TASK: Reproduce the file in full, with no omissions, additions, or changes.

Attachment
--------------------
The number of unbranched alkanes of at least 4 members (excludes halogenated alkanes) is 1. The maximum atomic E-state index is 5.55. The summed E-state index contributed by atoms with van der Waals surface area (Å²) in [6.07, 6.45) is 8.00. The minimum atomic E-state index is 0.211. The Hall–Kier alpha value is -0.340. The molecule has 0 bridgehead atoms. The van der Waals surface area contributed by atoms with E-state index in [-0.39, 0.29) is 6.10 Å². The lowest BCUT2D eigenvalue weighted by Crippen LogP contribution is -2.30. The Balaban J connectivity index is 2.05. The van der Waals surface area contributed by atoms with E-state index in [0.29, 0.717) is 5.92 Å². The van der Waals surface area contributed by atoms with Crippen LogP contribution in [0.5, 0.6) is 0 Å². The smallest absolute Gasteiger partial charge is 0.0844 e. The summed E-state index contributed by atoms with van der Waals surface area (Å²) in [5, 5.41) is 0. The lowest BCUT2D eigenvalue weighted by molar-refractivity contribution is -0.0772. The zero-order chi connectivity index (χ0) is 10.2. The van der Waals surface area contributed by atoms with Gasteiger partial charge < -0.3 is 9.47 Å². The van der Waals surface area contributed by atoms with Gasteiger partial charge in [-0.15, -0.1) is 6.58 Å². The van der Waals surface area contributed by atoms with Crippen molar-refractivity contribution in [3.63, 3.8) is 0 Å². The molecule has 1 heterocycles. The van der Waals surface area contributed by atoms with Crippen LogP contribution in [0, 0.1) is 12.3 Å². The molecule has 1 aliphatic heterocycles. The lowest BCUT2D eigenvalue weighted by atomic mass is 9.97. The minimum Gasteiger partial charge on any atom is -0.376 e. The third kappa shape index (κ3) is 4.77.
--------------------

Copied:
The number of unbranched alkanes of at least 4 members (excludes halogenated alkanes) is 1. The maximum atomic E-state index is 5.55. The summed E-state index contributed by atoms with van der Waals surface area (Å²) in [6.07, 6.45) is 8.00. The minimum atomic E-state index is 0.211. The Hall–Kier alpha value is -0.340. The molecule has 0 bridgehead atoms. The van der Waals surface area contributed by atoms with E-state index in [-0.39, 0.29) is 6.10 Å². The lowest BCUT2D eigenvalue weighted by Crippen LogP contribution is -2.30. The Balaban J connectivity index is 2.05. The van der Waals surface area contributed by atoms with E-state index in [0.29, 0.717) is 5.92 Å². The van der Waals surface area contributed by atoms with Crippen LogP contribution in [0.5, 0.6) is 0 Å². The smallest absolute Gasteiger partial charge is 0.0844 e. The summed E-state index contributed by atoms with van der Waals surface area (Å²) in [5, 5.41) is 0. The lowest BCUT2D eigenvalue weighted by molar-refractivity contribution is -0.0772. The zero-order chi connectivity index (χ0) is 10.2. The van der Waals surface area contributed by atoms with Gasteiger partial charge < -0.3 is 9.47 Å². The van der Waals surface area contributed by atoms with Gasteiger partial charge in [-0.15, -0.1) is 6.58 Å². The van der Waals surface area contributed by atoms with Crippen molar-refractivity contribution in [3.63, 3.8) is 0 Å². The molecule has 1 heterocycles. The van der Waals surface area contributed by atoms with Crippen LogP contribution in [0, 0.1) is 12.3 Å². The molecule has 1 aliphatic heterocycles. The lowest BCUT2D eigenvalue weighted by atomic mass is 9.97. The minimum Gasteiger partial charge on any atom is -0.376 e. The third kappa shape index (κ3) is 4.77.